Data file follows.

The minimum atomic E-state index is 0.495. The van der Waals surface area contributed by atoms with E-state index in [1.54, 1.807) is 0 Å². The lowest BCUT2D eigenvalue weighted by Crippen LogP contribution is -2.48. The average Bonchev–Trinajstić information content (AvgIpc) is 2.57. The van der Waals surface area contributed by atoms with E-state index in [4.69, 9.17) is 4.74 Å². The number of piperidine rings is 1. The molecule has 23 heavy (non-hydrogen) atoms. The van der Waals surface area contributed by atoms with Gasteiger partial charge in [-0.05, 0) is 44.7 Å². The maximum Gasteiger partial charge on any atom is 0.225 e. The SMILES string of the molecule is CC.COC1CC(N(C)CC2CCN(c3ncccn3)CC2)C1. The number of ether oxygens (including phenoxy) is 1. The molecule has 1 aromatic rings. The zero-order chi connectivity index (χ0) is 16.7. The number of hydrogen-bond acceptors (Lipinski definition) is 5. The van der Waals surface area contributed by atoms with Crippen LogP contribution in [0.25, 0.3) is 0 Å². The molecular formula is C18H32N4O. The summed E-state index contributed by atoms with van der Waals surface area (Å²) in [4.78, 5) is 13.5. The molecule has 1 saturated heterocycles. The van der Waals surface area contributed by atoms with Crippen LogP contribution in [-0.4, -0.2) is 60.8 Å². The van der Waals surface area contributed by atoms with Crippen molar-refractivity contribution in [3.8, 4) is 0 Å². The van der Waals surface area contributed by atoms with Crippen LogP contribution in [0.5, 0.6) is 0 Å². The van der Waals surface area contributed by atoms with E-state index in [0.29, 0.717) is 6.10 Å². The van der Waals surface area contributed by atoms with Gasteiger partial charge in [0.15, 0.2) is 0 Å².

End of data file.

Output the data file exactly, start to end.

The minimum atomic E-state index is 0.495. The van der Waals surface area contributed by atoms with E-state index in [1.54, 1.807) is 0 Å². The lowest BCUT2D eigenvalue weighted by Crippen LogP contribution is -2.48. The average Bonchev–Trinajstić information content (AvgIpc) is 2.57. The van der Waals surface area contributed by atoms with E-state index in [4.69, 9.17) is 4.74 Å². The number of piperidine rings is 1. The molecule has 23 heavy (non-hydrogen) atoms. The van der Waals surface area contributed by atoms with Gasteiger partial charge in [-0.05, 0) is 44.7 Å². The maximum Gasteiger partial charge on any atom is 0.225 e. The SMILES string of the molecule is CC.COC1CC(N(C)CC2CCN(c3ncccn3)CC2)C1. The number of ether oxygens (including phenoxy) is 1. The molecule has 1 aromatic rings. The zero-order chi connectivity index (χ0) is 16.7. The number of hydrogen-bond acceptors (Lipinski definition) is 5. The van der Waals surface area contributed by atoms with Crippen LogP contribution in [0.25, 0.3) is 0 Å². The molecular formula is C18H32N4O. The summed E-state index contributed by atoms with van der Waals surface area (Å²) in [4.78, 5) is 13.5. The molecule has 1 saturated heterocycles. The van der Waals surface area contributed by atoms with Crippen LogP contribution in [-0.4, -0.2) is 60.8 Å². The van der Waals surface area contributed by atoms with Crippen molar-refractivity contribution in [3.8, 4) is 0 Å². The van der Waals surface area contributed by atoms with Crippen LogP contribution in [0.5, 0.6) is 0 Å². The van der Waals surface area contributed by atoms with E-state index in [0.29, 0.717) is 6.10 Å². The van der Waals surface area contributed by atoms with Gasteiger partial charge in [0.15, 0.2) is 0 Å².